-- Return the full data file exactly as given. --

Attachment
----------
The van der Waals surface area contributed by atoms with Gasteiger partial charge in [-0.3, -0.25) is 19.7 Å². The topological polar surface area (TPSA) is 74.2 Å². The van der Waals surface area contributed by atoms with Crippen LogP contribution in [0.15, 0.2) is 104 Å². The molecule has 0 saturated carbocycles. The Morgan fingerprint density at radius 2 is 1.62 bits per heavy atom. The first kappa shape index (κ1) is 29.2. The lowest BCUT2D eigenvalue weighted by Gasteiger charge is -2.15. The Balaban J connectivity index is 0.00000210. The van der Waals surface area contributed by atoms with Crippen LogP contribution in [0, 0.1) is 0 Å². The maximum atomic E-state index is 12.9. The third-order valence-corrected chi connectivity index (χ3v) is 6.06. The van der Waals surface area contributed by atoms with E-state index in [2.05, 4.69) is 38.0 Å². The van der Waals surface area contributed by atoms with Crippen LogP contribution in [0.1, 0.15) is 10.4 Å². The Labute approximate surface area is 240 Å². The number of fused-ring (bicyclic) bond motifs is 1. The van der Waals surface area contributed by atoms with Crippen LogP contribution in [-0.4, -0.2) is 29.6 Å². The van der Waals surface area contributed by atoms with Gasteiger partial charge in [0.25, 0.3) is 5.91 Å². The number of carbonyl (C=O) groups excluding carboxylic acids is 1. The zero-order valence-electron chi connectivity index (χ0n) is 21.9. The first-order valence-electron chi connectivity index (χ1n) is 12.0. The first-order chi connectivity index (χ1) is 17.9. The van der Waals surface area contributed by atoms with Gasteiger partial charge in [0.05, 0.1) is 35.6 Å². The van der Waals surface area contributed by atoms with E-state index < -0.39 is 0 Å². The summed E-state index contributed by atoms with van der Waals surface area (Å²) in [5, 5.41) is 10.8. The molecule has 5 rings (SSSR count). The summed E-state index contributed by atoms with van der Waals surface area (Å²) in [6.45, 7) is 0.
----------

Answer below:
The van der Waals surface area contributed by atoms with Gasteiger partial charge in [-0.3, -0.25) is 19.7 Å². The topological polar surface area (TPSA) is 74.2 Å². The van der Waals surface area contributed by atoms with Crippen LogP contribution in [0.15, 0.2) is 104 Å². The molecule has 0 saturated carbocycles. The Morgan fingerprint density at radius 2 is 1.62 bits per heavy atom. The first kappa shape index (κ1) is 29.2. The lowest BCUT2D eigenvalue weighted by Gasteiger charge is -2.15. The Balaban J connectivity index is 0.00000210. The van der Waals surface area contributed by atoms with Crippen LogP contribution in [0, 0.1) is 0 Å². The maximum atomic E-state index is 12.9. The third-order valence-corrected chi connectivity index (χ3v) is 6.06. The van der Waals surface area contributed by atoms with E-state index in [2.05, 4.69) is 38.0 Å². The van der Waals surface area contributed by atoms with Crippen LogP contribution in [0.1, 0.15) is 10.4 Å². The Labute approximate surface area is 240 Å². The number of fused-ring (bicyclic) bond motifs is 1. The van der Waals surface area contributed by atoms with Crippen LogP contribution in [-0.4, -0.2) is 29.6 Å². The van der Waals surface area contributed by atoms with Gasteiger partial charge in [0.25, 0.3) is 5.91 Å². The number of carbonyl (C=O) groups excluding carboxylic acids is 1. The zero-order valence-electron chi connectivity index (χ0n) is 21.9. The first-order valence-electron chi connectivity index (χ1n) is 12.0. The first-order chi connectivity index (χ1) is 17.9. The van der Waals surface area contributed by atoms with Gasteiger partial charge in [0.05, 0.1) is 35.6 Å². The van der Waals surface area contributed by atoms with E-state index < -0.39 is 0 Å². The summed E-state index contributed by atoms with van der Waals surface area (Å²) in [5, 5.41) is 10.8. The molecule has 5 rings (SSSR count). The summed E-state index contributed by atoms with van der Waals surface area (Å²) in [6.45, 7) is 0.